Earnest loans are serviced by Earnest Operations LLC, 535 Mission St., Suite 1663 San Francisco, CA 94105, NMLS #1204917, with support From Navient Solutions, LLC (NMLS #212430). One American Bank, FinWise Bank, and Earnest LLC and its subsidiaries, including Earnest Operations LLC, are not sponsored by agencies of the United States of America.

© 2024 Earnest LLC. All rights reserved.

4.11 - 15.90%
Variable APR
Variable APR

Auto Pay Discount Disclosure

You can take advantage of the Auto Pay interest rate reduction by setting up and maintaining active and automatic ACH withdrawal of your loan payment. The interest rate reduction for Auto Pay will be available only while your loan is enrolled in Auto Pay. Interest rate incentives for utilizing Auto Pay may not be combined with certain private student loan repayment programs that also offer an interest rate reduction. For multi-party loans, only one party may enroll in Auto Pay.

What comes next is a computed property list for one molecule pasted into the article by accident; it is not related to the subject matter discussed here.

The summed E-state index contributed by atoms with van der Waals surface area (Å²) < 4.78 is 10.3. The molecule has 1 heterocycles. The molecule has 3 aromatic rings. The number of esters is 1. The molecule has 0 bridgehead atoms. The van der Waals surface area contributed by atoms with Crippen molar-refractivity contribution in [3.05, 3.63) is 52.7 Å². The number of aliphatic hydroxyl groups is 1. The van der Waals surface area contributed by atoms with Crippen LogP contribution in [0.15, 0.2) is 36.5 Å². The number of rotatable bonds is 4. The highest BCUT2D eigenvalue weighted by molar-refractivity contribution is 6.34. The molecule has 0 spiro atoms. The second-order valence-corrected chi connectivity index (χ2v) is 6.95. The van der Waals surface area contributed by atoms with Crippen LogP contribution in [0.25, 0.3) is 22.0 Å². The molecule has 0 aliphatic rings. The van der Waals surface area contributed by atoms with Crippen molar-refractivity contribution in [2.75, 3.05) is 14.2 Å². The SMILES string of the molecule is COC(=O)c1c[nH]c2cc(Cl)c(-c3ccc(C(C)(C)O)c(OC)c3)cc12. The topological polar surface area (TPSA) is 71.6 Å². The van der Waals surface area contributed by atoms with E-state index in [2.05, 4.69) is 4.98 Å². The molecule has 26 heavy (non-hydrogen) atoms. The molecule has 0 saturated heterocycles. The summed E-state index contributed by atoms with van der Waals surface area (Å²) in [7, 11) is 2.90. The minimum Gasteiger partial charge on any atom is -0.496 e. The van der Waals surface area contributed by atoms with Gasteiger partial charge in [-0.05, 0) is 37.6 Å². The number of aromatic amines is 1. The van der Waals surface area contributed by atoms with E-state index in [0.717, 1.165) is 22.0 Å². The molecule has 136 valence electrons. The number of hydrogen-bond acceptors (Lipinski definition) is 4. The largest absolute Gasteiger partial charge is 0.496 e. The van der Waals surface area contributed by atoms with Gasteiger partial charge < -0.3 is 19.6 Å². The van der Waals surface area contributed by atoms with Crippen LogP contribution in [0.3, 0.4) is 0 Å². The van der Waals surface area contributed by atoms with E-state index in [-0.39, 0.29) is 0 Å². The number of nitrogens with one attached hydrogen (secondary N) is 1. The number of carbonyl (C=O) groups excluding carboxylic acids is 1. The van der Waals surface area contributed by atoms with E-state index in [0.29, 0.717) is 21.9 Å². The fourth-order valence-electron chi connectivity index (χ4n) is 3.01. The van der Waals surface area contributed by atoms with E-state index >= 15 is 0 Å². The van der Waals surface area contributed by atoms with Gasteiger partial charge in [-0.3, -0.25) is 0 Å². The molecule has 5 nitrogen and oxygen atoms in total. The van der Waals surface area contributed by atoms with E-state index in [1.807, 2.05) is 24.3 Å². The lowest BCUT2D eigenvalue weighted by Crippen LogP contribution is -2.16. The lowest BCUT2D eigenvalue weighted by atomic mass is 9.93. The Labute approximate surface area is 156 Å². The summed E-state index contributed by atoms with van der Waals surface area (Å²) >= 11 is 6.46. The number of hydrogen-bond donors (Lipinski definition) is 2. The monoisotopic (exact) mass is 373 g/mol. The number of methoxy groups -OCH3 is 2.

Student Loan Origination (Private Student Loan) Interest Rate Disclosure